I received a question from a reader that is worth discussing. Lightly edited to protect the innocent 🙂 here is the question:
Describing an anonymous third-party friend here of course. [Of course. 🙂 ] Dual US-Canadian citizen from birth, born in the US, lived a few years in the US in the 90s, filed tax returns those years only, then moved back to Canada. Recently discovered the whole tax and FBAR thing, far too stubborn to comply at this point.
To the question. If the net gain on all your assets was less than $650k (or whatever the limit is), could or should you renounce US citizenship, indicate that you were not tax compliant on form 8854, and enter the exit tax regime as a covered expatriate? Then you’d just have to do the exit declaration, at which you show net gains under the limit for taxation, rather than fuss about with five years of 1040s and FBARs and all that.
Or would this just piss off the powers-that-be? Fines aren’t collectible in Canada, so the risk is more travel inconvenience than financial penalty.
The Question is Really . . .
What the reader is asking is whether pursuing a strategy of deliberately declaring status as a covered expatriate will work.
Sheep and Goats
When you give up your U.S. citizenship the IRS categorizes you as a sheep or a goat.
You are a goat and condemned to hell if you are are rich (the definition is irrelevant for this question) or if you have not been faithful with your U.S. tax obligations (paperwork and payment of tax). The IRS is too polite to call you a goat, so they call you a “covered expatriate.”
If you are poor (again, we don’t care about what this means for the purpose of this blog post) and you have been faithfully filing tax returns and paying your U.S. taxes, then you are, to the IRS, a sheep. You are a mere “expatriate”.
“I Want to be a Goat”
In the scenario described above, the dual citizen is presumably does not meet the financial tests to become a covered expatriate. This means when he gives up his U.S. citizenship his status as “sheep or goat” (meaning “expatriate” or “covered expatriate”) turns on whether his U.S. tax paperwork and tax payments are up to date. Or not.
And here we are exploring a deliberate choice of NOT bringing all of the paperwork up to date, and NOT paying any U.S. income tax that is due.
If you want to see where this happens, look at page 1 of Form 8854, near the bottom, where the person signing the statement says under penalty of perjury that all of the tax obligations for the last five years (Title 26 is the part of the United States Code having to do with taxes) are up to date and paid.
This person will deliberately not file tax returns for the prior five years, and of course will not pay the taxes due. Or the penalties for late filing various forms — whatever they are. He will, however, presumably file excruciatingly correct U.S. tax returns for the year of expatriation.
Consequences of Covered Expatriate Status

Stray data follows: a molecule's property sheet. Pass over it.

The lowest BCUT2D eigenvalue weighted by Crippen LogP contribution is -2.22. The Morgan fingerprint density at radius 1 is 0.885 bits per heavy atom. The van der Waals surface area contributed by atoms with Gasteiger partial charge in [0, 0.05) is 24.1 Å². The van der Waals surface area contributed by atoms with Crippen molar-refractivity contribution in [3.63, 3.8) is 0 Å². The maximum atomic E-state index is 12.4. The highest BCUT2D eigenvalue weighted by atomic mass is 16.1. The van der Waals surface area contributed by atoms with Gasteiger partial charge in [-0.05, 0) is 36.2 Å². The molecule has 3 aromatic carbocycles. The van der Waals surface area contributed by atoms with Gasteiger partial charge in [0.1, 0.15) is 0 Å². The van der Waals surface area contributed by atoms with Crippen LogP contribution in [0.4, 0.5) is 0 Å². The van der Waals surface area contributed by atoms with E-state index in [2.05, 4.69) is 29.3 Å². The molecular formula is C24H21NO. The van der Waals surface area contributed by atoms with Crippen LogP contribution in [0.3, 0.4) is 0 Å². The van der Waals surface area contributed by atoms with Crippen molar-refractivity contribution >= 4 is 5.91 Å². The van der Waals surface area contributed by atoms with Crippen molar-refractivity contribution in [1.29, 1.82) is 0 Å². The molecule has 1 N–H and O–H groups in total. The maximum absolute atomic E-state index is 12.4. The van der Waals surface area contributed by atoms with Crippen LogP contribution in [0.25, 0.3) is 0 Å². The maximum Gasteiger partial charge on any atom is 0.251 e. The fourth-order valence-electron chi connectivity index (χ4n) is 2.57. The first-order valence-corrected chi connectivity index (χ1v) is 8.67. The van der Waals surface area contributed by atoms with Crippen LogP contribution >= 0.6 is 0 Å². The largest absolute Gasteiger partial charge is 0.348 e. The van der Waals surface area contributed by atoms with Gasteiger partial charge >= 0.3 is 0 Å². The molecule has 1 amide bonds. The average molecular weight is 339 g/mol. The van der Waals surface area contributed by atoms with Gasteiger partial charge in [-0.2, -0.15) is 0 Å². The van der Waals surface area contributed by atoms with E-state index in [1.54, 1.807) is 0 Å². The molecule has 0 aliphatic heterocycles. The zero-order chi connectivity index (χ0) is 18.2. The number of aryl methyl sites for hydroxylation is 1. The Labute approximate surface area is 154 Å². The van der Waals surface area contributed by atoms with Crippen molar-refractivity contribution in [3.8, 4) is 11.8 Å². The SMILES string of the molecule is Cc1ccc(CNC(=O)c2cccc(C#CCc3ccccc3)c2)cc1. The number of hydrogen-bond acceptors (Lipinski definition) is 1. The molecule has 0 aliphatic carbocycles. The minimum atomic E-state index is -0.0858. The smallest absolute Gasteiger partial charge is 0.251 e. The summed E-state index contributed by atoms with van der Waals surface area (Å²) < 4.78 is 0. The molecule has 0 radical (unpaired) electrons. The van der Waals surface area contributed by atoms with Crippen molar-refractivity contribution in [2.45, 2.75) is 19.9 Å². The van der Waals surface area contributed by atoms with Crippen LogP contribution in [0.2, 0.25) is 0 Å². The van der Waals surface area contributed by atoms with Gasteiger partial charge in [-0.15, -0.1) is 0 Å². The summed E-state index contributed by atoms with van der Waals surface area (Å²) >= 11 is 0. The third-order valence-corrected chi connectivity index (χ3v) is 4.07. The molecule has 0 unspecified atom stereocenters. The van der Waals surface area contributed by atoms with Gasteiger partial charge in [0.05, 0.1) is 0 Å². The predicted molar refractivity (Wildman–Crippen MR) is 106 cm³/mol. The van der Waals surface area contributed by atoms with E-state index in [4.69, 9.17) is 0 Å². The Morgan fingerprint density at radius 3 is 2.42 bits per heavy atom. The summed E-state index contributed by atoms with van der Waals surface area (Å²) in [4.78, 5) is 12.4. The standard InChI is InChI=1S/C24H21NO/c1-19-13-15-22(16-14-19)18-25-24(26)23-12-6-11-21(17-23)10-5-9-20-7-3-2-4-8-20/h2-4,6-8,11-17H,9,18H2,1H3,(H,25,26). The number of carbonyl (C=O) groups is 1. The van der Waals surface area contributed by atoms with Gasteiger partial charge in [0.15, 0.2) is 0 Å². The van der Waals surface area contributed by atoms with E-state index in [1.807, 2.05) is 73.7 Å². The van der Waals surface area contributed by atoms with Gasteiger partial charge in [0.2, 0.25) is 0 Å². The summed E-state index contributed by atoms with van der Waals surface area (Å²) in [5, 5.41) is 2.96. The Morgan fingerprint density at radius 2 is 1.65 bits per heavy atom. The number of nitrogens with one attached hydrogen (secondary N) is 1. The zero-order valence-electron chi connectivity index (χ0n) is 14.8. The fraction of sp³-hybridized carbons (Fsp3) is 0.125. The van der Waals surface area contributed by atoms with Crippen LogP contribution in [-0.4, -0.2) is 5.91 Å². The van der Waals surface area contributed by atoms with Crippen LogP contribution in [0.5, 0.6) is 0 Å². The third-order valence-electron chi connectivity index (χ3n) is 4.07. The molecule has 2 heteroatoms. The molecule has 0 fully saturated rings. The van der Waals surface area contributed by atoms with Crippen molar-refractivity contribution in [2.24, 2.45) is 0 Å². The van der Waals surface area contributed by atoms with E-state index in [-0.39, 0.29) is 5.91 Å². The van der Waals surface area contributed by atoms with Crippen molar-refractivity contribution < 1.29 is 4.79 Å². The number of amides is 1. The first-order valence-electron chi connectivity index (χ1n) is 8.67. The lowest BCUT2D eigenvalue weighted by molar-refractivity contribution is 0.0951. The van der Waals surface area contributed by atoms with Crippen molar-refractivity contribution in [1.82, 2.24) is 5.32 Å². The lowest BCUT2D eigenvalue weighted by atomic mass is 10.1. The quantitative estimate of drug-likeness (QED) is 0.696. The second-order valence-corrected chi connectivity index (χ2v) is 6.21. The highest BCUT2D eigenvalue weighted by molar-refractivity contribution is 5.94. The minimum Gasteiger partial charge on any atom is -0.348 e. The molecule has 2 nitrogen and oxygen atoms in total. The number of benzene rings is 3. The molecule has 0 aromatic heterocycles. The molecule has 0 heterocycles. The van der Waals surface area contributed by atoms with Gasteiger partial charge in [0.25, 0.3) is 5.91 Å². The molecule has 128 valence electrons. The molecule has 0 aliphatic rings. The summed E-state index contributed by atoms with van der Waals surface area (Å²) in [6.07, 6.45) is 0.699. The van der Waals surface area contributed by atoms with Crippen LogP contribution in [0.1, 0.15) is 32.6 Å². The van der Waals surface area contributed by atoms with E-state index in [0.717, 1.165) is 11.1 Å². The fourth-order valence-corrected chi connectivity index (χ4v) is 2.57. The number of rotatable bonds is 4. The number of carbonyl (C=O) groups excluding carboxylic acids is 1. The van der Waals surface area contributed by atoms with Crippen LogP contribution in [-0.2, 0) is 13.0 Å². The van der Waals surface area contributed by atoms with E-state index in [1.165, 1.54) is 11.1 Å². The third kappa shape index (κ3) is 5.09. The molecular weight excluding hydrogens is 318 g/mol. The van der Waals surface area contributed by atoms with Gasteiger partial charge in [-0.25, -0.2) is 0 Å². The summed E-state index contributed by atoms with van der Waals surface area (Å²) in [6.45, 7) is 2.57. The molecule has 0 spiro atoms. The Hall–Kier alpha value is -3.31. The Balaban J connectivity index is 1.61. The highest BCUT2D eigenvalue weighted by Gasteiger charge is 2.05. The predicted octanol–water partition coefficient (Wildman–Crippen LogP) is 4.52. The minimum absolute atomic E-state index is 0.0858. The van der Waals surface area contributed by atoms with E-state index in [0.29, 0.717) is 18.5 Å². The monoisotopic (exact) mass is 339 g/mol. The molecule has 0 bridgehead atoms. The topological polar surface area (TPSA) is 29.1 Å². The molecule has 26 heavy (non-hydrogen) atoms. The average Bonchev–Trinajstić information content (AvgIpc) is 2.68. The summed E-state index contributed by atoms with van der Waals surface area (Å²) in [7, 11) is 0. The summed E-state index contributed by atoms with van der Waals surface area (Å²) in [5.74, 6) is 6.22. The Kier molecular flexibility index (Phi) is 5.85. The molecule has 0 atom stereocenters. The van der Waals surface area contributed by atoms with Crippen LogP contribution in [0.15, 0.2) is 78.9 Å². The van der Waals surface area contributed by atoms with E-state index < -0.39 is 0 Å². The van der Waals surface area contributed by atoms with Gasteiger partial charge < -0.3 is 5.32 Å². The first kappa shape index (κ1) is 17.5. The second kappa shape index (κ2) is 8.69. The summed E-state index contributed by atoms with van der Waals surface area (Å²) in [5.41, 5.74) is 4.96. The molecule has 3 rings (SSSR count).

The consequences of being a
covered expatriate are:
- Gift. If you make a gift to a U.S. person, the recipient has a potential tax to pay. See 26 USC Section 2801. Presumably our hypothetical dual U.S./Canadian individual will never give a penny to a U.S. person.
- Bequest. If you die and leave an inheritance to a U.S. person, the recipient has a potential tax to pay. Again, see 26 USC Section 2801. Again, I assume this is not going to happen, so our hypothetical dual citizen won’t care about this.
- Lorena Bobbit. The IRS could go on a binge of jilted-lover vengeance and attempt to tag our hypothetical dual citizen with U.S. tax liabilities and penalties for past sins. This is a risk if the Canadian tax authorities are playing footsie under the table with our IRS Overlords. If the Canadians have half a spine and tell the U.S. government to go bite tires, then there is no risk — unless our would-be goat decides to travel to the United States. I suspect there is no extraordinary rendition of Canadians to the United States for taxes owed to the USA. Yet.
- “Hello, Lion. May I inspect your teeth?”. If our deliberate goat decides to travel to the United States, the consequences are unknown to me. If there is a criminal indictment, there would be the possibility of arrest. If it is a mere civil tax debt to the U.S. government, well, I thought we abolished debtor’s prisons a while ago. But don’t quote me on this–it’s a Brave New World we’re living in. So the better answer is to stay out of the United States for the rest of your life.
In short, I think you could be a covered expatriate, and you keep yourself and your money out of the United States for the rest of your life, then you can be a happy goat.
This is not my advice to my expatriation clients. I keep telling them over and over again — your primary purpose is to exit the United States cleanly and permanently. It is worth doing some extra paperwork and possibly paying some tax to be absolutely bulletproof. Don’t let grumpiness cloud your judgment.